In Progress…

It has been a while since I just wrote something unplanned for this blog.  Actually, both my blogs seem to be perpetually on the farthest back burner.  Even writing weekly is too much for me, but I want to do more than once per month.  Sigh.  I am happy to not stress over it and let whatever blog posts that do happen, happen.

Over the summer, I was too busy socializing to have spent much time crafting.  I did knit a few dishcloths.  But I was too busy to take the time to take pictures and write about it.  Part of it is that I don’t see the value of writing all the details of what I am doing unless I can see some benefit to you, the reader.  Mostly, it is time.  It is time consuming to write a decent tutorial.  I love the process of doing that, but it does eat time.  So does photography.  As I am a novice with the camera, I am probably going about things inefficiently, too.

Speaking of inefficiency, my latest quilting experiment’s basting was the most tedious of processes.  I ended up basting 2 quilts a total of 5 times.  How did this happen?  Well, as the experiment involves 2 quilts made at the same time, things get complicated.  Quilt number 1 is a giant double nine-patch on the front, with a giant snail’s trail for the back.

This one was basted 3 times.  The first time was my usual method.  When I was all finished, I noticed the back was wrinkly – too wrinkly to be able to leave it.  Argh.  I fixed the issue by starting in the center and slowly working outward, removing a section of pins and smoothing out the wrinkles and repinning on the backside.  Then, when I had completely gotten all the pins on the back, I did the same thing to get the pins on the front of the quilt, since I intend to quilt from  the double nine patch side.  But I am thinking I really want to rebast it again to get the pins back on the back to quilt from that side.  The person who is getting the quilt reacted so favorably to the back that I think it would be best to make it the front.

Which I did for the second quilt.  Originally, I intended this be the front side of the quilt.  I am very pleased with how it came together and like it mucho.  I decided to do another giant snail’s trail for this backside.  It came out so well, I decided I had to quilt it from this side. I learned a lot from doing the first one and applied it to this one, but even so, there are plenty of errors.

The most important thing I learned is that it is absolutely critical to heavily starch the fabric for a giant snail’s trail.  I didn’t do that on the first and I am sure that is why it wrinkled so badly.  On the second, I starched both fabrics with undiluted Sta-Flo and had zero wrinkling issues, plus, it was a ton easier to work the fabric during the sewing process.

I also learned the limits of what I can cut size wise.  I can cut up to a 28 inch square with my 15 inch square ruler.  Larger than that would be a pain to cut.  On the first quilt, I got to that point and discovered I did not have enough of the white fabric to cut the next size square anyway, and just finished it to size with the dark paisley.  On the second quilt, which I think looks much better, I was still 28 inches shy of what I wanted as the finished size, so I sewed strips on, continuing the illusion of a spiral.

I really like the way this came out and am seriously debating making this the standard backside of my quilts.  I am going to do this as the backside at least once more, posting my notes from that, with pictures of some of the pitfalls.

Of course, this brings up the quilting part of finishing these quilts.  I think I am going to try all white on the double nine patch on both the front and back.  I am curious to see how keeping to the traditional white thread will look on all of it.  For the second quilt I am thinking I will use white on the white part of the spiral and a brown on the dark spiral.  I am trying to decide if I want to use those colors for the other side or use a blue and green.  I do have a pretty blue green, so I may try to work that in for the patchwork side.  I am going to stick with a plain simple meander for both because i think that will make both sides look good at once.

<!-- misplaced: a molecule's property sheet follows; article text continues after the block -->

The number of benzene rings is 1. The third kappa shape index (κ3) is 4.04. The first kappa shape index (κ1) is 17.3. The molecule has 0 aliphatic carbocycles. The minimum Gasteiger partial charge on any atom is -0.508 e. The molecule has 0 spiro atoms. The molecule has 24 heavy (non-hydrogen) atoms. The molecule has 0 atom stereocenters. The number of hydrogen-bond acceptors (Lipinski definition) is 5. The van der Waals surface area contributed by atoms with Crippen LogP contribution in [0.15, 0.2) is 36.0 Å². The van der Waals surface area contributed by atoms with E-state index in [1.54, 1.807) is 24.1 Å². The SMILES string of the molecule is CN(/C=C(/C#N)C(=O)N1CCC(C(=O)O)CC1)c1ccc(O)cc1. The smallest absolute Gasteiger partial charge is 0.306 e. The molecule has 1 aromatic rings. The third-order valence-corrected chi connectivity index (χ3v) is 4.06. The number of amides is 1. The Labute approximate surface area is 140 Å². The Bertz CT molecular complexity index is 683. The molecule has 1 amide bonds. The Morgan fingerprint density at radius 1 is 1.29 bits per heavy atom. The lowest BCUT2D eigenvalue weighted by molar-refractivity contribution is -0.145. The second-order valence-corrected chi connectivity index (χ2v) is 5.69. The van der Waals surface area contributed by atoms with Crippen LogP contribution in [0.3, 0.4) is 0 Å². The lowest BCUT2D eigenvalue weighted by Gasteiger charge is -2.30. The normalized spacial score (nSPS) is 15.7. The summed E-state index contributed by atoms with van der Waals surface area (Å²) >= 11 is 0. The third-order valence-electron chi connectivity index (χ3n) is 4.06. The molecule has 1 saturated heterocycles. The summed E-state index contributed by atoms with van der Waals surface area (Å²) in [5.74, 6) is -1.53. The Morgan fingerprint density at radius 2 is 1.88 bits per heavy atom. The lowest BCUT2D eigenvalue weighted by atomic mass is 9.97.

Doing 2 quilts at once has taken all my crafting time since I started them in the beginning of November.  I am aiming to get them done by the end of December, but they are not even quilted yet and here it is the middle of the month.  I am also trying to knit my roommate a hat and this has been very slow going.  I am just not watching enough tv to get any appreciable knitting done.

I hope all of you are having a good winter so far.  Keep on crafting!

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Basting Experiment Commentary

Initial post about this basting experiment here

Basting experiment here

Basting so far.

I am still basting the first section.  It is slow going.  Slower than putting in pins, but I have a lot of pin experience and no thread basting practice, so I expect I will speed up as I go.

I am going to the fabric store to see if they have small curved needles.  I have a large upholstery needle and the curve was very handy in taking a stitch quickly, but it left Huge holes in the fabric.

I am having a hard time taking a stitch thru all 3 layers with the straight needle.  It doesn’t want to go thru the botton layer.  The curved needle had no such problem.

This Vanish thread is very thin and seems too delicate to do a good job, but it does seem to be working on the bit I have done.

Back from Jo-ann’s Fabric.  They had 2 different needles I am trying, both from Dritz:

  • Curved Needles for Tying Quilts
  • Quilter’s Basting Needles

The basting needles are straight, but much longer than what I have, and the curved needles are much smaller than mine.  So both are worth trying.  The curved needles are regularly $4.49. Luckily, I had a 50% off coupon. The basting needles were $2.

So far I have about 35 dollars invested in this new basting method.  I have maybe 10 dollars in safety pins, so this method is a bit more expensive, but the boards and needles should last a long time.  The thread is .014 cents per yard and I estimate 300 yards will be used in a queen size quilt. That is about 4 dollars in thread per quilt.  If it is faster than pinning, then it is worth the expense.  If it isn’t faster, then it isn’t worth the cost.

Basting Start